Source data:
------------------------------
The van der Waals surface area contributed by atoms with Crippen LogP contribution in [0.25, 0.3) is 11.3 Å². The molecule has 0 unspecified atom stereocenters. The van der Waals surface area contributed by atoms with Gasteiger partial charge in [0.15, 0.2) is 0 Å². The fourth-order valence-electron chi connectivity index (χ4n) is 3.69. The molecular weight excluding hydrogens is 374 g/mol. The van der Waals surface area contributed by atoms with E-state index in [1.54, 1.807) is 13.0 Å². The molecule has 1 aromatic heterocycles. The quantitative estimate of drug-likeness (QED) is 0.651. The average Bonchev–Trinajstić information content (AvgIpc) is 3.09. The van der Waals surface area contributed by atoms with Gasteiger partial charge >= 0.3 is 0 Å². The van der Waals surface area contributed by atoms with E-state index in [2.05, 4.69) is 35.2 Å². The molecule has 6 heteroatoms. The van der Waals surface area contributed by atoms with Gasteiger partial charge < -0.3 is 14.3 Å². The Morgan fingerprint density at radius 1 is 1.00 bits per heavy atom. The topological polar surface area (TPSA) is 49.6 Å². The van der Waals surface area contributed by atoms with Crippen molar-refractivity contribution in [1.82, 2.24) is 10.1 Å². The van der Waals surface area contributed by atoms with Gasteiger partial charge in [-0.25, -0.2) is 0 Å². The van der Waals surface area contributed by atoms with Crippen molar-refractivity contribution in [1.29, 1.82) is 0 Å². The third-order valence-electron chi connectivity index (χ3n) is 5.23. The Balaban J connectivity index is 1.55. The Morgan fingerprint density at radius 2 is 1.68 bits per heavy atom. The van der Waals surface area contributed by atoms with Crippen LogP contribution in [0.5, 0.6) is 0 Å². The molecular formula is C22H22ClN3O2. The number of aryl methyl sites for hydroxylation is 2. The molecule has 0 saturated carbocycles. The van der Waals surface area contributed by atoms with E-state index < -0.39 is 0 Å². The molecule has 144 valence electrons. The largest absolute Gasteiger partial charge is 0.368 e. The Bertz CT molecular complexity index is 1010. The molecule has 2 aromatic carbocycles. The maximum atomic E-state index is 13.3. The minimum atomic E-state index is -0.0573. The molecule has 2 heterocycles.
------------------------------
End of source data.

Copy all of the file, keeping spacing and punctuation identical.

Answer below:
The van der Waals surface area contributed by atoms with Crippen LogP contribution in [0.25, 0.3) is 11.3 Å². The molecule has 0 unspecified atom stereocenters. The van der Waals surface area contributed by atoms with Gasteiger partial charge in [0.15, 0.2) is 0 Å². The fourth-order valence-electron chi connectivity index (χ4n) is 3.69. The molecular weight excluding hydrogens is 374 g/mol. The van der Waals surface area contributed by atoms with E-state index in [1.54, 1.807) is 13.0 Å². The molecule has 1 aromatic heterocycles. The quantitative estimate of drug-likeness (QED) is 0.651. The average Bonchev–Trinajstić information content (AvgIpc) is 3.09. The van der Waals surface area contributed by atoms with Gasteiger partial charge >= 0.3 is 0 Å². The van der Waals surface area contributed by atoms with E-state index in [2.05, 4.69) is 35.2 Å². The molecule has 6 heteroatoms. The van der Waals surface area contributed by atoms with Gasteiger partial charge < -0.3 is 14.3 Å². The Morgan fingerprint density at radius 1 is 1.00 bits per heavy atom. The topological polar surface area (TPSA) is 49.6 Å². The van der Waals surface area contributed by atoms with Crippen molar-refractivity contribution in [1.82, 2.24) is 10.1 Å². The van der Waals surface area contributed by atoms with Gasteiger partial charge in [-0.25, -0.2) is 0 Å². The van der Waals surface area contributed by atoms with Crippen molar-refractivity contribution in [1.29, 1.82) is 0 Å². The third-order valence-electron chi connectivity index (χ3n) is 5.23. The Balaban J connectivity index is 1.55. The Morgan fingerprint density at radius 2 is 1.68 bits per heavy atom. The van der Waals surface area contributed by atoms with Crippen LogP contribution in [0.5, 0.6) is 0 Å². The molecular formula is C22H22ClN3O2. The number of aryl methyl sites for hydroxylation is 2. The molecule has 0 saturated carbocycles. The van der Waals surface area contributed by atoms with E-state index < -0.39 is 0 Å². The molecule has 144 valence electrons. The largest absolute Gasteiger partial charge is 0.368 e. The Bertz CT molecular complexity index is 1010. The molecule has 2 aromatic carbocycles. The maximum atomic E-state index is 13.3. The minimum atomic E-state index is -0.0573. The molecule has 2 heterocycles.